US energy firm promises to review emissions after investor pressure



FirstEnergy, one of the largest investor-owned electricity suppliers in the US, has agreed to assess its carbon emissions, after shareholders asked the company to become more sustainable.

The Ohio-based firm owns 10 distribution companies that serve more than 6 million customers in the mid-west and mid-Atlantic regions of the US. Their shareholders include the Connecticut and New York state pension funds – the latter owning shares in the company worth $38m.

Now, shareholders have put pressure on FirstEnergy – which largely relies on coal as an energy source – asking it to disclose its carbon emissions and take significant steps to reduce them. This follows Barack Obama’s plea to cut greenhouse gas emissions by 17% by 2050.

New York State comptroller Thomas DiNapoli, the state of Connecticut and corporate social responsibility advocacy group As You Sow, which has urged FirstEnergy to cut emissions, said that they hope other energy companies will follow suit.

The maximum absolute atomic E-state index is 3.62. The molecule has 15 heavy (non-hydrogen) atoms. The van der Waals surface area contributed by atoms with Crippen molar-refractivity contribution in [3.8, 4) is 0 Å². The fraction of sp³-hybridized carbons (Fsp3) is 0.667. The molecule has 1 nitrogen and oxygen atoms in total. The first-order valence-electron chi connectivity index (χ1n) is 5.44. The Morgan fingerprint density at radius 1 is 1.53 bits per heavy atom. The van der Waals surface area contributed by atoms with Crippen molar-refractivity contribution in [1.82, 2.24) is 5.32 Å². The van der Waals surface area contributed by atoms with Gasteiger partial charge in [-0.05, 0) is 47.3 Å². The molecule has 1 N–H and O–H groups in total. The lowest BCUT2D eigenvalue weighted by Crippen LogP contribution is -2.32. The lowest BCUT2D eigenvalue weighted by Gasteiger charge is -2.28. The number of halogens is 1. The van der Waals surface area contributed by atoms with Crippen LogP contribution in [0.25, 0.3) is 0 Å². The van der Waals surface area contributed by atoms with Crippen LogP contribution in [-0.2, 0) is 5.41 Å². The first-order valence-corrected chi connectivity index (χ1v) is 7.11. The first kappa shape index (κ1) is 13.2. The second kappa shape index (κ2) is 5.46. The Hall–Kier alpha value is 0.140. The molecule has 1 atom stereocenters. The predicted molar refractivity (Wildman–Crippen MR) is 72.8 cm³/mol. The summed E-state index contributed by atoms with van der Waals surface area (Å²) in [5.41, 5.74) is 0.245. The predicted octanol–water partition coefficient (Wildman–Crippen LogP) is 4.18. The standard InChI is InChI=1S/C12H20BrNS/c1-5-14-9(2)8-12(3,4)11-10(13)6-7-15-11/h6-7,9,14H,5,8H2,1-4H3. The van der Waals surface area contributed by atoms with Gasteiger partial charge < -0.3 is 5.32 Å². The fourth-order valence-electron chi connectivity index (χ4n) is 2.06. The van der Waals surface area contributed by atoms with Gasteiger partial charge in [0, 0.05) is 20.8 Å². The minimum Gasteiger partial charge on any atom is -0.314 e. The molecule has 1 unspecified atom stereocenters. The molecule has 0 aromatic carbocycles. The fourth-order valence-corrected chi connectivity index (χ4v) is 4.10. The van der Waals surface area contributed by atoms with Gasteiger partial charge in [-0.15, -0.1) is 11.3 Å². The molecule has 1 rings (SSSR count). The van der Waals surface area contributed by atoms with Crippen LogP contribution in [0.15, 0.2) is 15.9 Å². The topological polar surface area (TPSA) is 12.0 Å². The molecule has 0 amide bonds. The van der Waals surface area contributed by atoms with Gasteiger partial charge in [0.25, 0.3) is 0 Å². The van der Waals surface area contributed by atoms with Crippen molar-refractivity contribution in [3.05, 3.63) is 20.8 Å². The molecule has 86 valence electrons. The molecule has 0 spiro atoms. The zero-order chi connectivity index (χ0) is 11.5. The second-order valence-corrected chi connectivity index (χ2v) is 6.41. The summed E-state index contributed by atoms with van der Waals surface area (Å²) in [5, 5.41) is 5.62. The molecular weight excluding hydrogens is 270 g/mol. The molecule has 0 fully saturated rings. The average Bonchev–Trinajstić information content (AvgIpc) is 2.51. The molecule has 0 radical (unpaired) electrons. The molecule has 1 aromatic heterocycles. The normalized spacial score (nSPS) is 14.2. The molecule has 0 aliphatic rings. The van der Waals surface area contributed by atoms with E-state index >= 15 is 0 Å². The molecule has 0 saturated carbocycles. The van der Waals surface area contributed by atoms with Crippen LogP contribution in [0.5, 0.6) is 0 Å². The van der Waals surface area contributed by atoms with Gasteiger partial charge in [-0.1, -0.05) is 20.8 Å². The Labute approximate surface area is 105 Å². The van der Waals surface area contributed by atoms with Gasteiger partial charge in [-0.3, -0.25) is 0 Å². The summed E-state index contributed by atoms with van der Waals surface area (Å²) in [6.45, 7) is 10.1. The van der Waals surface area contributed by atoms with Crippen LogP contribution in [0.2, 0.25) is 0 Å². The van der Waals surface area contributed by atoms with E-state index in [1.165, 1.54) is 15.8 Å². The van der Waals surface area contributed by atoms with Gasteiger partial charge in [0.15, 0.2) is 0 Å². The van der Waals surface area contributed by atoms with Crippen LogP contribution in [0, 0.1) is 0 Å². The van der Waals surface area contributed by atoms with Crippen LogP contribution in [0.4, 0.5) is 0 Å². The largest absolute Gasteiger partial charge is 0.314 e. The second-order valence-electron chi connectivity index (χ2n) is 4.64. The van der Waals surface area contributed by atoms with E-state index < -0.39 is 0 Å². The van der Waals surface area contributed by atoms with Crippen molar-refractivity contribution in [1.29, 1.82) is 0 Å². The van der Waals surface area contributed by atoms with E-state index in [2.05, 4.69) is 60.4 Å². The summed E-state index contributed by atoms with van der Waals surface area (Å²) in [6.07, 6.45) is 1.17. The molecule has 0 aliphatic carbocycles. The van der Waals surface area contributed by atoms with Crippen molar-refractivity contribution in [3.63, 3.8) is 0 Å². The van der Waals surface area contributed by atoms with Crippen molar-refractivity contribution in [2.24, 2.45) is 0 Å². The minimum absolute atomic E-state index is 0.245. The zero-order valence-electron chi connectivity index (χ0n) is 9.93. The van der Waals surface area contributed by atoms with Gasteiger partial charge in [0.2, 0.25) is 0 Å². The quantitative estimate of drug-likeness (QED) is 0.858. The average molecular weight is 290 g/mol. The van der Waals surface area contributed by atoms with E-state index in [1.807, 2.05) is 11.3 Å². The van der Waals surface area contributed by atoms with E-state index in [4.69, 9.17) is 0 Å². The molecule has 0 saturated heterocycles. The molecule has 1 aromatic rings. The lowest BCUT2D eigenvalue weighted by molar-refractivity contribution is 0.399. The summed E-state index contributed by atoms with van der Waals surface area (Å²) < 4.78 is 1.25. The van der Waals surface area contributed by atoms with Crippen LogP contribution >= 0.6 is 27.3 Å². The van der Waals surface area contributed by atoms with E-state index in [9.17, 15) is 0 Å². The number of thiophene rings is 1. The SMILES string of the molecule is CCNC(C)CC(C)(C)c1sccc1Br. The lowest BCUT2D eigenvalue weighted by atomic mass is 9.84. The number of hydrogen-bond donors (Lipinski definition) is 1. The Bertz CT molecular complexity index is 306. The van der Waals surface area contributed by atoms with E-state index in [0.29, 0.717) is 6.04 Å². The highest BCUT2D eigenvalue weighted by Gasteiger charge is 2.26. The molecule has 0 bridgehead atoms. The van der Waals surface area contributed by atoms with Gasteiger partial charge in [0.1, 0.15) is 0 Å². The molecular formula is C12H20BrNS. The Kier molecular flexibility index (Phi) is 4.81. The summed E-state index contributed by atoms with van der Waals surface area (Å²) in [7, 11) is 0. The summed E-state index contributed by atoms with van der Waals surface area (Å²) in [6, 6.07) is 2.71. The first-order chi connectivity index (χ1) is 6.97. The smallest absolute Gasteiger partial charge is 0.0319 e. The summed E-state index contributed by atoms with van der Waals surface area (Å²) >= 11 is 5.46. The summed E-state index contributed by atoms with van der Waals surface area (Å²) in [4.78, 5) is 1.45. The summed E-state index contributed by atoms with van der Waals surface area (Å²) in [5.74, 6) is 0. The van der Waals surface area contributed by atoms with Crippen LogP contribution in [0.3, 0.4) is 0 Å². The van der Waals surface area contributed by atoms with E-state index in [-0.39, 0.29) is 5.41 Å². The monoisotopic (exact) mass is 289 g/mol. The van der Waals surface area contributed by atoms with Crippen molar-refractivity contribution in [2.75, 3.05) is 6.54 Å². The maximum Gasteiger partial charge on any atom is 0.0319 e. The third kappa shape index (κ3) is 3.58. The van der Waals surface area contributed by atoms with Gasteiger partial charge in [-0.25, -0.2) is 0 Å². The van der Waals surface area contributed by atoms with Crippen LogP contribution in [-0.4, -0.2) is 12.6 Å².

Many of our energy holdings obviously have been very profitable for us in the short run”, DiNapoli said.

What we’re trying to ensure is that in the long run that profitability is sustainable. We do see tremendous risk if issues of climate change are not incorporated into corporate strategy.”

Spokesperson for FirstEnergy Stephanie Walton told the New York Times, “The company has aggressive plans in place to further reduce emissions into the future. In response to shareholder interest, FirstEnergy has agreed to provide additional transparency by outlining these plans in its 2014 Sustainability Report, which will be published later this year.”

The CDP, formerly known as the Carbon Disclosure Project, recently revealed that it had seen an “exponential increase” in the number of investors requesting companies to do more to reduce their carbon emissions and factor in climate risks.

Further reading:

CDP: investors urge companies to improve sustainability

Barack Obama triples US government’s renewable energy target

Poll says US public want action on climate change and more renewables

US energy-related carbon emissions rise 2%

US business and political leaders to debate economic cost of climate change


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